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The relevant schema for this database is there are Jobs which have Job Phases which have DailyInfos. I wrote a function that takes the DailyInfoID and returns a bunch of data related to that Daily. The idea is that if I want Job Phase To Date values, I would call the function for every DailyInfo in that JobPhase by using cross apply on a query that returns all the DailyInfoIDs for that JobPhase. This works well on the JobPhase level.

Now when I go to the Job level, the query runs MUCH slower. Let's say there are 5 phases in a job, if I run the Job Phase to Date query 5 times for each Job Phase, it runs in a reasonable amount of time. However if I run the first Job To Date query below, it takes MUCH longer. The second version of the query, which uses a table variable instead of a subquery, takes the correct amount of time (ie the sum of the 5 Job Phase To Date queries). Why does the table variable version take so much less time and # reads than the subquery version?

Version 1 - Duration: 210,225ms CPU: 206,203ms Reads: 38,737,658

SELECT
    di.DailyInfoID,
    DailyCycleTimes.NetHaulCY,
    DailyCycleTimes.PayCY,
    DailyCycleTimes.DigCY,
    DailyCycleTimes.FillCY,

    DailyCycleTimes.DelayMinutes,
    DailyCycleTimes.PumpMinutes,
    DailyCycleTimes.TurnMinutes,
    DailyCycleTimes.SailToMinutes,
    DailyCycleTimes.SailFromMinutes,
    DailyCycleTimes.ConnectMinutes,
    DailyCycleTimes.DisconnectMinutes,
    DailyCycleTimes.DischargeMinutes
FROM
(
    SELECT di.DailyInfoID
    FROM DailyInfo di
    INNER JOIN JobPhase jp ON jp.JobPhaseID = di.JobPhaseID
    INNER JOIN Job j ON j.JobID = jp.JobID
    WHERE j.JobID = @JobID
)di
CROSS APPLY calc.fGetDailyCycleTimes(di.DailyInfoID) DailyCycleTimes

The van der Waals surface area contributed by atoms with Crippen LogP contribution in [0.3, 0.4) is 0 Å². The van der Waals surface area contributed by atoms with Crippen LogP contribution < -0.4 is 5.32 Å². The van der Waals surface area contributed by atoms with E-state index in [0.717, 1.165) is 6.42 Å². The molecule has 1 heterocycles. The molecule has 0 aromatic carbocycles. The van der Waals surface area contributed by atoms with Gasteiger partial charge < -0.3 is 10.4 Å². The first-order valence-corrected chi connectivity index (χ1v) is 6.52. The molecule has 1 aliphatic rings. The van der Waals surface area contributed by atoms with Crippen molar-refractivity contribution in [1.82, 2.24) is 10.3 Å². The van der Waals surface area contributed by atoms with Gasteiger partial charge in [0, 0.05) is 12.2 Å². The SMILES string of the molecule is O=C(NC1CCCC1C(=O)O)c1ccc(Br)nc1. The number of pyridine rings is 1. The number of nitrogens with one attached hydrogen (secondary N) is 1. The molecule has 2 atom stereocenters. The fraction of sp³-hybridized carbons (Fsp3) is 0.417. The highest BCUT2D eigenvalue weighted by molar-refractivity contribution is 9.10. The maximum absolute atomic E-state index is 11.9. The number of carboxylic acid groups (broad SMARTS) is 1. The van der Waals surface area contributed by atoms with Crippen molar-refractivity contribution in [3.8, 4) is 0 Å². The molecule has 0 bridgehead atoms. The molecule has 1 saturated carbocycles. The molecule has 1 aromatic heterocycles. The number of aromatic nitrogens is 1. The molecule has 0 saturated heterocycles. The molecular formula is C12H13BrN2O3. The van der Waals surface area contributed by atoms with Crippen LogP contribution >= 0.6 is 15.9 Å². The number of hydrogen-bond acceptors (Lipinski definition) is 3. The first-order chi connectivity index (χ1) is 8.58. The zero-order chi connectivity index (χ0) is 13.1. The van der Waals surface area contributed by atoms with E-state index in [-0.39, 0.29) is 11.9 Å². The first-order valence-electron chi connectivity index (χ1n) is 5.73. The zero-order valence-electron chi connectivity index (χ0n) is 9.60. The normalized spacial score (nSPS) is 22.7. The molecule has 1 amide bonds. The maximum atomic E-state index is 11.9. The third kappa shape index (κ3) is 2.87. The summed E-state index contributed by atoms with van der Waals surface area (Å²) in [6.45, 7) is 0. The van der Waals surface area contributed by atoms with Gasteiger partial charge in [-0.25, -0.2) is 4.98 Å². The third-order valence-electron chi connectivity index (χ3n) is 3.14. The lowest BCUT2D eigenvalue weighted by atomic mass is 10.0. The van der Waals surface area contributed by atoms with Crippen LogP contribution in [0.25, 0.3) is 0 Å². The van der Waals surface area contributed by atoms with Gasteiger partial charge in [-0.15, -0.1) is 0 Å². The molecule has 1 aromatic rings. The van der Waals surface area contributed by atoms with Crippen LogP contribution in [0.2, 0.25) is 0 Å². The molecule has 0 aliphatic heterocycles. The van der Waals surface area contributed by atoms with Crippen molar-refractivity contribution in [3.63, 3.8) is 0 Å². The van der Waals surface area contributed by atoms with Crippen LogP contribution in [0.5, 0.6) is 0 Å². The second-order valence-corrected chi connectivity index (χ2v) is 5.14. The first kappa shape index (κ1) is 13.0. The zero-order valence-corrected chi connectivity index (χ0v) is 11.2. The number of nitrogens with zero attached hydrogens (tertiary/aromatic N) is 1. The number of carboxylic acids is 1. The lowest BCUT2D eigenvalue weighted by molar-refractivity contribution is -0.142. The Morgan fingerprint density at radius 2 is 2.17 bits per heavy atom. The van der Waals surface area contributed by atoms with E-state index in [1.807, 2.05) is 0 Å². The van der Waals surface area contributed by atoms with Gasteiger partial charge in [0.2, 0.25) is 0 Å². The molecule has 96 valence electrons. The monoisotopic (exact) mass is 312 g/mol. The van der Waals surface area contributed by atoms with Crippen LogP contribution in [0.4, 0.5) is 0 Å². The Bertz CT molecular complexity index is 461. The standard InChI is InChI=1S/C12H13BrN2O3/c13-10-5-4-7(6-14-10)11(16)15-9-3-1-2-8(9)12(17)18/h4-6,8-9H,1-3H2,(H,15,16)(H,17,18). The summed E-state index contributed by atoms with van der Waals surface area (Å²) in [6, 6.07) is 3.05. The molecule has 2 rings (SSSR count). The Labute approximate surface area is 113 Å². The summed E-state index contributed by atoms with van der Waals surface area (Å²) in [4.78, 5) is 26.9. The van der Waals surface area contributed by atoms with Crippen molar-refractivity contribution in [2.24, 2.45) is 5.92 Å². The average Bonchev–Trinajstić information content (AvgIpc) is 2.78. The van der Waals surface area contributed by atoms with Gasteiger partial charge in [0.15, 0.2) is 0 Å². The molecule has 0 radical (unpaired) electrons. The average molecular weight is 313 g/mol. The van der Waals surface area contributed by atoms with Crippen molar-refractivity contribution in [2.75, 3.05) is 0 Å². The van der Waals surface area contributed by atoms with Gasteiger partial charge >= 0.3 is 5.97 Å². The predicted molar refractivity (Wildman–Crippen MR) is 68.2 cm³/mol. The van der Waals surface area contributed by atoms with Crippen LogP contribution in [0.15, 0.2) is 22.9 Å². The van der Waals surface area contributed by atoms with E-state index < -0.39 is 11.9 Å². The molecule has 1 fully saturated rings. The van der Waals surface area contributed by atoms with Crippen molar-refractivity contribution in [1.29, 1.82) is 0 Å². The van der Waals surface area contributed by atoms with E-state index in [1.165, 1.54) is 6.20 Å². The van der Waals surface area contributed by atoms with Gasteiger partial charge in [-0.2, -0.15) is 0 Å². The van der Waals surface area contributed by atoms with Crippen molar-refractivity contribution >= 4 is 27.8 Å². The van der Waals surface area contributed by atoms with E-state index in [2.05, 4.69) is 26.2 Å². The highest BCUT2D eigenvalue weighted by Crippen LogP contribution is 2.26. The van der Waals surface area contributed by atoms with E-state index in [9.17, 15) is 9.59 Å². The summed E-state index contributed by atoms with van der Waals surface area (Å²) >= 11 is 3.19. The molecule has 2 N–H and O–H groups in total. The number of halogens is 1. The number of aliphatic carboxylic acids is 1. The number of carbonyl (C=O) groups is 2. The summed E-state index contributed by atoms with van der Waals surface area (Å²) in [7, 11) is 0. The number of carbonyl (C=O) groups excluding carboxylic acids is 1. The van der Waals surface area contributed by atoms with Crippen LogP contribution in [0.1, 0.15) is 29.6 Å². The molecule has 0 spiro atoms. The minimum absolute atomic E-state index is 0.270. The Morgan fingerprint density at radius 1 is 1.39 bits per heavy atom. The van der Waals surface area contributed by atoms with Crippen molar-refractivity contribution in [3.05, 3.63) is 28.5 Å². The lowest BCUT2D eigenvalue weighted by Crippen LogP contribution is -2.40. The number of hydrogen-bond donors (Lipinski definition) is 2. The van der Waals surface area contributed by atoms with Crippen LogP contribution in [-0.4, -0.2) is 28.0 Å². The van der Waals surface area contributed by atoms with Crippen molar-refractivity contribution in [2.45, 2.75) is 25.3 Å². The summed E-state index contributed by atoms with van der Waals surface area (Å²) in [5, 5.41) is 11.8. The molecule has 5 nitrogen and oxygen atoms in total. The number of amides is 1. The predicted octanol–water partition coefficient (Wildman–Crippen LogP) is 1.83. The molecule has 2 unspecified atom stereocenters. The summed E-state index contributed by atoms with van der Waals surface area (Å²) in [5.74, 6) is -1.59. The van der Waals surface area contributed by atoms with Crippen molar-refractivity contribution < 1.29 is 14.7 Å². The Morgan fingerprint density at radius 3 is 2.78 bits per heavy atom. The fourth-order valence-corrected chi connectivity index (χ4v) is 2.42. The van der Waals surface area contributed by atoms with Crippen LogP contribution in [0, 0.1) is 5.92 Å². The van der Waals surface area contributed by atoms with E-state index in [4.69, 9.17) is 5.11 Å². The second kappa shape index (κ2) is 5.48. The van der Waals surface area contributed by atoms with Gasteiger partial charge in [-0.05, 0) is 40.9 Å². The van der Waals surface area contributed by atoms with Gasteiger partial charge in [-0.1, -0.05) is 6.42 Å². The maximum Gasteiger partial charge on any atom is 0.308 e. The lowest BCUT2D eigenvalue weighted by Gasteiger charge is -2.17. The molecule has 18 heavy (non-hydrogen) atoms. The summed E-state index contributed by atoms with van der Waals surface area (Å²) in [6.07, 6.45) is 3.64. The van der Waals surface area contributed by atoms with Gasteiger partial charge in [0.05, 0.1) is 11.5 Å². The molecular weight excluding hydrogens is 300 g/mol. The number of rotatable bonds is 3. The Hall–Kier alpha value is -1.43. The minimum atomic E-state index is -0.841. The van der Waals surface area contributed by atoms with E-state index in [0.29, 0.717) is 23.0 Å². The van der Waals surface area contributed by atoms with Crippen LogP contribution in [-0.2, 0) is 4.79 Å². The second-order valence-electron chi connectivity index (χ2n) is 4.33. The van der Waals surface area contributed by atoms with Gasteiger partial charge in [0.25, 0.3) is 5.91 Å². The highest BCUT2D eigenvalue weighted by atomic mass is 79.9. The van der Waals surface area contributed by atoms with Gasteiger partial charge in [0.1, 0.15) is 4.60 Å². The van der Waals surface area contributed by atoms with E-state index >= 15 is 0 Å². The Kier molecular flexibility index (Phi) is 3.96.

Version 2 - Duration: 9,654 CPU: 9,593 Reads: 2,039,088

DECLARE @DailyInfo table(DailyInfoID int)

INSERT INTO @DailyInfo
SELECT di.DailyInfoID
FROM DailyInfo di
INNER JOIN JobPhase jp ON jp.JobPhaseID = di.JobPhaseID
INNER JOIN Job j ON j.JobID = jp.JobID
WHERE j.JobID = @JobID

SELECT  
    di.DailyInfoID,
    DailyCycleTimes.NetHaulCY,
    DailyCycleTimes.PayCY,
    DailyCycleTimes.DigCY,
    DailyCycleTimes.FillCY,

    DailyCycleTimes.DelayMinutes,
    DailyCycleTimes.PumpMinutes,
    DailyCycleTimes.TurnMinutes,
    DailyCycleTimes.SailToMinutes,
    DailyCycleTimes.SailFromMinutes,
    DailyCycleTimes.ConnectMinutes,
    DailyCycleTimes.DisconnectMinutes,
    DailyCycleTimes.DischargeMinutes
FROM @DailyInfo di
CROSS APPLY calc.fGetDailyCycleTimes(di.DailyInfoID) DailyCycleTimes
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2 Answers 2

Check the actual execution plan for each in Management Studio - that will tell you where the cost is attributed for each.

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The table variable can't be optimized by the query engine, where the underlying table (when used directly) can.

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The underlying table could have an index that might be used - table variables don't have / don't support indices. –  marc_s Nov 8 '10 at 17:21
    
Yep. I think the optimizer also always assumes one row in the table variable when deciding on an execution plan. –  Phil Sandler Nov 8 '10 at 17:24

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